See also my first post on this issue here.
I've just watched the documentary on German broadcaster Das Erste "Was geschah mit Elisabeth K?" (dir: Eric Friedler) and I must say, it was excellent. German-speakers can watch it here and I really recommend it.
Elisabeth Käsemann was a German citizen who was disappeared, tortured and murdered by the military regime in 1977.
The story presented in the documentary is of diplomats and sports officials who, firstly, had little or no interest in intervening in the disappearance of a young woman who was perceived as possibly having extremist views or of being "mixed up in something", and secondly, who conspired to cover up her eventual death until after a friendly match between Germany and Argentina so that there was no chance of it overshadowing the game.
In contrast to the British and French governments, Germany was noticeably relucant to protest at the mistreatment of one of its citizens. Not so incidentally, Germany was also the major supplier of armaments to the Argentine state.
The documentary interviews several former German national footballers about their visit to the country in 1977, a year before the start of the World Cup hosted by Argentina. Listening to them was very interesting; while it is disappointing they were not more outspoken at the time, their comments now were considered and self-critical, especially those of Paul Breitner.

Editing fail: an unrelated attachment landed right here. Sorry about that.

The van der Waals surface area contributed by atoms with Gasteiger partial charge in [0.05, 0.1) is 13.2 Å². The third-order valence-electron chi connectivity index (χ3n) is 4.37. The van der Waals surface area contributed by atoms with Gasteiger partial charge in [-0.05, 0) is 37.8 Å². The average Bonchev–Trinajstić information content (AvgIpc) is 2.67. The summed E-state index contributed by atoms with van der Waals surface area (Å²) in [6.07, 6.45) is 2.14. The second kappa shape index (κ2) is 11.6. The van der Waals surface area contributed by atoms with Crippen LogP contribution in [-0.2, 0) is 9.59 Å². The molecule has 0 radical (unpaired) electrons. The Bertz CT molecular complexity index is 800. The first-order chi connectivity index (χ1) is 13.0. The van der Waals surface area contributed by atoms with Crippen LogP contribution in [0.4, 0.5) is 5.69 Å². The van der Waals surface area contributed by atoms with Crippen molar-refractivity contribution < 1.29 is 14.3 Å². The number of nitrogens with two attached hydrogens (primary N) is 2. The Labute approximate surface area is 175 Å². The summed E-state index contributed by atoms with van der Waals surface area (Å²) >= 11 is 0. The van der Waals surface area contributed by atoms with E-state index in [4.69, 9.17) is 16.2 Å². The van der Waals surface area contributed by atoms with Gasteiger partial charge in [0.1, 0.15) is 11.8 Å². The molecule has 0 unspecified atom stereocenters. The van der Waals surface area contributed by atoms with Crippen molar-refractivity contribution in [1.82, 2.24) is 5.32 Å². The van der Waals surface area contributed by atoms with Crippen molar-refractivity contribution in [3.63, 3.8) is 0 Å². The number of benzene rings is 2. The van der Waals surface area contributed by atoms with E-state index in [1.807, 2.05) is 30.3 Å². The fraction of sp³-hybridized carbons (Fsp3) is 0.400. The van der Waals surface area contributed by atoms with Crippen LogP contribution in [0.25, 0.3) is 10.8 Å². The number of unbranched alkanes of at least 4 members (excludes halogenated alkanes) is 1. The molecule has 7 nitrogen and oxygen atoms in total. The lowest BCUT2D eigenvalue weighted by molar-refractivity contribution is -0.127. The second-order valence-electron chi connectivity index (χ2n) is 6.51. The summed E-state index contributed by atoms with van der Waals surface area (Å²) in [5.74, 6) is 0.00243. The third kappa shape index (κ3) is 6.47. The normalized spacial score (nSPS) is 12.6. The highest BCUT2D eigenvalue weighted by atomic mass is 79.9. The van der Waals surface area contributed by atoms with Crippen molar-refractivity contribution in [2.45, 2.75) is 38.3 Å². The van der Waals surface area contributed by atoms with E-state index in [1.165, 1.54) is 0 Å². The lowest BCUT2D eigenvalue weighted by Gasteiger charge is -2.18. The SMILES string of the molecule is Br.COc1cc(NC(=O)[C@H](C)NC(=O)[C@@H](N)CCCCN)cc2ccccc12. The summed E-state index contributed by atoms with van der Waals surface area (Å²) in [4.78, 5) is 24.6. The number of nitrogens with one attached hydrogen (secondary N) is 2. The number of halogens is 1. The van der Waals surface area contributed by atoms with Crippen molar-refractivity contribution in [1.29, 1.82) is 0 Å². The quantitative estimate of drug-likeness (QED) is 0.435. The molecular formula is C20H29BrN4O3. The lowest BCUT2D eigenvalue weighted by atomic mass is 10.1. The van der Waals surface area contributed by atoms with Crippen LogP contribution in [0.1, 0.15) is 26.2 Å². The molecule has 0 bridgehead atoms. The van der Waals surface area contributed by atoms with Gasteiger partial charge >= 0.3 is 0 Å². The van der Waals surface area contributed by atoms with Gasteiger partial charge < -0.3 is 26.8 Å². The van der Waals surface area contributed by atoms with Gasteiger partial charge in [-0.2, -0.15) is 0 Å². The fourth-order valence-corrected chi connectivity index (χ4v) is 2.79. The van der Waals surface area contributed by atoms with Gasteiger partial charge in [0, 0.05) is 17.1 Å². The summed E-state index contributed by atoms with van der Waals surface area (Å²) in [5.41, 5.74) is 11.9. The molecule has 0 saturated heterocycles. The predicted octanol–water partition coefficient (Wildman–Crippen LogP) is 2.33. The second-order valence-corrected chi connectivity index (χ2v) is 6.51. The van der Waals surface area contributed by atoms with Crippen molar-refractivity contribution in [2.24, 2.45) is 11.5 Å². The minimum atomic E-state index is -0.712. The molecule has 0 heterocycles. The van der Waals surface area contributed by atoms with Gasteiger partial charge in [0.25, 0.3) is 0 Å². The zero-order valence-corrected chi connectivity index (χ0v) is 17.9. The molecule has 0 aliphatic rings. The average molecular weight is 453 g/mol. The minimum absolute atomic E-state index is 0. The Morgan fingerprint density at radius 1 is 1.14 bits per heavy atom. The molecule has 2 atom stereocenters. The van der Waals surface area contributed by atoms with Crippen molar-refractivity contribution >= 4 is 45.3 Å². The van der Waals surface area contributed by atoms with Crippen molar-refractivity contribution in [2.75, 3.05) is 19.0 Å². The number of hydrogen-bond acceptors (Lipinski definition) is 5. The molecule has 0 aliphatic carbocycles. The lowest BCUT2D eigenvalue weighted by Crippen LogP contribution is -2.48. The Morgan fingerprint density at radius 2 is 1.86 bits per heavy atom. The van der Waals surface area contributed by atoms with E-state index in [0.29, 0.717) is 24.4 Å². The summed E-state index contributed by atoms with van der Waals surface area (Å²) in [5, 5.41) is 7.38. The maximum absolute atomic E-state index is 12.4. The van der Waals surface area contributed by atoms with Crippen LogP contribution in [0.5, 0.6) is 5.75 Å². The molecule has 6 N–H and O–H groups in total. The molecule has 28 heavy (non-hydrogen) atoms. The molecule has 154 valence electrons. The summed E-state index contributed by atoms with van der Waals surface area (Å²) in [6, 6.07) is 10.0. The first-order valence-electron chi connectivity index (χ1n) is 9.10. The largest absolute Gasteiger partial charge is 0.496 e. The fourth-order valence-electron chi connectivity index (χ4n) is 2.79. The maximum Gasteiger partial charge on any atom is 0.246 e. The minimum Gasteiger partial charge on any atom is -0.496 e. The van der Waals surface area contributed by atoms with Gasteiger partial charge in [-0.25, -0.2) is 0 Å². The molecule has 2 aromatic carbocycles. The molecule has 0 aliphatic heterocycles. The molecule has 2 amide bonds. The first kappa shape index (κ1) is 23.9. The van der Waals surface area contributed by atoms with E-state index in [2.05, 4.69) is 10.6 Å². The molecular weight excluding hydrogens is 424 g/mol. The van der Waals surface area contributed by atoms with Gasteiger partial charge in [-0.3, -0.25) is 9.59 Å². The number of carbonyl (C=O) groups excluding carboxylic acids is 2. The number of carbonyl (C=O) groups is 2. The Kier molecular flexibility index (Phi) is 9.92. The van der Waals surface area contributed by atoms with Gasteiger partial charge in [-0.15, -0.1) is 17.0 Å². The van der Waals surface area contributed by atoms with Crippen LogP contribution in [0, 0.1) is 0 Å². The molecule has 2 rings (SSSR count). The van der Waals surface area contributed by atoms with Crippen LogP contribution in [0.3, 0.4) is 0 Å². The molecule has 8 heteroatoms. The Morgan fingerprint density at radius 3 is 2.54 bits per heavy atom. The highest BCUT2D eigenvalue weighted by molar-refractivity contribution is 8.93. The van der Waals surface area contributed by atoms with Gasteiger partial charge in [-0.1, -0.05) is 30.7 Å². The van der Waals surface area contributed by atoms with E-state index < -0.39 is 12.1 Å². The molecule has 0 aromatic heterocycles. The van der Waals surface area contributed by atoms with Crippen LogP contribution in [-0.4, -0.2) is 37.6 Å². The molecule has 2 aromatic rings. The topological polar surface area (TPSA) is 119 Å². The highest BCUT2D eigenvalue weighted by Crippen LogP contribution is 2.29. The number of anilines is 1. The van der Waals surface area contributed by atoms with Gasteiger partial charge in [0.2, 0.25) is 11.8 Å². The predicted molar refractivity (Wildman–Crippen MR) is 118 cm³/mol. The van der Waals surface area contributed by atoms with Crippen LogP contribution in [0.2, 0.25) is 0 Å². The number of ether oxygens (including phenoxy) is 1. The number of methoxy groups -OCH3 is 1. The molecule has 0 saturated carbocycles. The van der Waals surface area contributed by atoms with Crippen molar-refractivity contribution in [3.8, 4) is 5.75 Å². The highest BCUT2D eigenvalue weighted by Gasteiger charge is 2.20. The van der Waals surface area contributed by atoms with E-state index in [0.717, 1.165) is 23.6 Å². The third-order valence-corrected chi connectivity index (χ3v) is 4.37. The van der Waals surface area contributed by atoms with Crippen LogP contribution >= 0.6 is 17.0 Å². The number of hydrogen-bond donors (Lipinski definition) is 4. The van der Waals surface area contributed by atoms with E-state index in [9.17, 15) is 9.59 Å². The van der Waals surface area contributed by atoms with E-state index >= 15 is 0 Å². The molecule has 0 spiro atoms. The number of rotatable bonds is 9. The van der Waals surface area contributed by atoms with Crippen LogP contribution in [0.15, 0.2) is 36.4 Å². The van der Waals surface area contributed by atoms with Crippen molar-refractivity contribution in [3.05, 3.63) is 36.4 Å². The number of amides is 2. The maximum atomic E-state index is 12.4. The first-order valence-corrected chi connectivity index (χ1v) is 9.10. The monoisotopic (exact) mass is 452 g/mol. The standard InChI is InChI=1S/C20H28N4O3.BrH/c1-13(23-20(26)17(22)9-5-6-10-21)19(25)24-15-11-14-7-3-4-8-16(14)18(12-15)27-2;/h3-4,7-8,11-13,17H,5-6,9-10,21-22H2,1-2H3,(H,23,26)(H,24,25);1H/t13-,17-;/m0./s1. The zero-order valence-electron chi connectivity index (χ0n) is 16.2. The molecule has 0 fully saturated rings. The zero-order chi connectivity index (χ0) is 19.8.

Truly jawdropping, and not in a good way, were the views of Jörg Kastl, who was German ambassador to Argentina during the early part of the dictatorship and who died after filming was completed earlier this year. He openly explains directly to the camera how it was Elisabeth's own fault she was murdered. "She would have been prepared to throw bombs," he said. An odd tense, forced upon him by the inconvenient fact that she never threw any bombs, but paid with her life anyway. And most brazenly, "She was shot and buried, and not entirely without reason, because, as I said, she came to Argentina with really explosive thoughts". Yes, thoughts.
All in all, a disturbing look at how human rights and respect for life are subordinated to business and sport in the context of international diplomacy.
ARD-Doku über Argentiniens Junta: Fußball und Verbrechen (Spiegel Online)
Wie das Auswärtige Amt und der DFB in Argentinien versagten (Der Tagesspiegel)